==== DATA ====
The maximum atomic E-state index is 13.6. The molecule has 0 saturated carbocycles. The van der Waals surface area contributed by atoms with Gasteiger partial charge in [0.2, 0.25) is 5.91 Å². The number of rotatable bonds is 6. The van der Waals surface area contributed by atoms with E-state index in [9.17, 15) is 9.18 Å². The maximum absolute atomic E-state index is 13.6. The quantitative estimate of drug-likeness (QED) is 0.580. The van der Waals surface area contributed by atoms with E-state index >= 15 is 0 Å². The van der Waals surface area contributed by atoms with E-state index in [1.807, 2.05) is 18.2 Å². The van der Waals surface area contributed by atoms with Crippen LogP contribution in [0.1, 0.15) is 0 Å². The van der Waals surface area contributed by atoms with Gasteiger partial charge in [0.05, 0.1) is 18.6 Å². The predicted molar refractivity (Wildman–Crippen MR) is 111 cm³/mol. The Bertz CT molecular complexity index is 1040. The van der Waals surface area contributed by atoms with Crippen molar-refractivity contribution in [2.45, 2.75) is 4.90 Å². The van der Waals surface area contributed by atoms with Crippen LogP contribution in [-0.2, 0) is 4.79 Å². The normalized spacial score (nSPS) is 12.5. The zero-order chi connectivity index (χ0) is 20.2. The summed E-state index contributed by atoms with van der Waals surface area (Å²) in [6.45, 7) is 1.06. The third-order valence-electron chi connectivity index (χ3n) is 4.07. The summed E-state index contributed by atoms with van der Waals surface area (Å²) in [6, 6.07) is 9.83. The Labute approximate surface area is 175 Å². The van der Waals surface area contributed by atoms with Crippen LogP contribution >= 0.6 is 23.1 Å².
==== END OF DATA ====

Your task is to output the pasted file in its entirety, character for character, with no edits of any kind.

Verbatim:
The maximum atomic E-state index is 13.6. The molecule has 0 saturated carbocycles. The van der Waals surface area contributed by atoms with Gasteiger partial charge in [0.2, 0.25) is 5.91 Å². The number of rotatable bonds is 6. The van der Waals surface area contributed by atoms with E-state index in [9.17, 15) is 9.18 Å². The maximum absolute atomic E-state index is 13.6. The quantitative estimate of drug-likeness (QED) is 0.580. The van der Waals surface area contributed by atoms with E-state index >= 15 is 0 Å². The van der Waals surface area contributed by atoms with E-state index in [1.807, 2.05) is 18.2 Å². The van der Waals surface area contributed by atoms with Crippen LogP contribution in [0.1, 0.15) is 0 Å². The van der Waals surface area contributed by atoms with Gasteiger partial charge in [0.05, 0.1) is 18.6 Å². The predicted molar refractivity (Wildman–Crippen MR) is 111 cm³/mol. The Bertz CT molecular complexity index is 1040. The van der Waals surface area contributed by atoms with Crippen molar-refractivity contribution in [2.45, 2.75) is 4.90 Å². The van der Waals surface area contributed by atoms with Crippen LogP contribution in [-0.2, 0) is 4.79 Å². The normalized spacial score (nSPS) is 12.5. The zero-order chi connectivity index (χ0) is 20.2. The summed E-state index contributed by atoms with van der Waals surface area (Å²) in [6.45, 7) is 1.06. The third-order valence-electron chi connectivity index (χ3n) is 4.07. The summed E-state index contributed by atoms with van der Waals surface area (Å²) in [6, 6.07) is 9.83. The Labute approximate surface area is 175 Å². The van der Waals surface area contributed by atoms with Crippen LogP contribution >= 0.6 is 23.1 Å².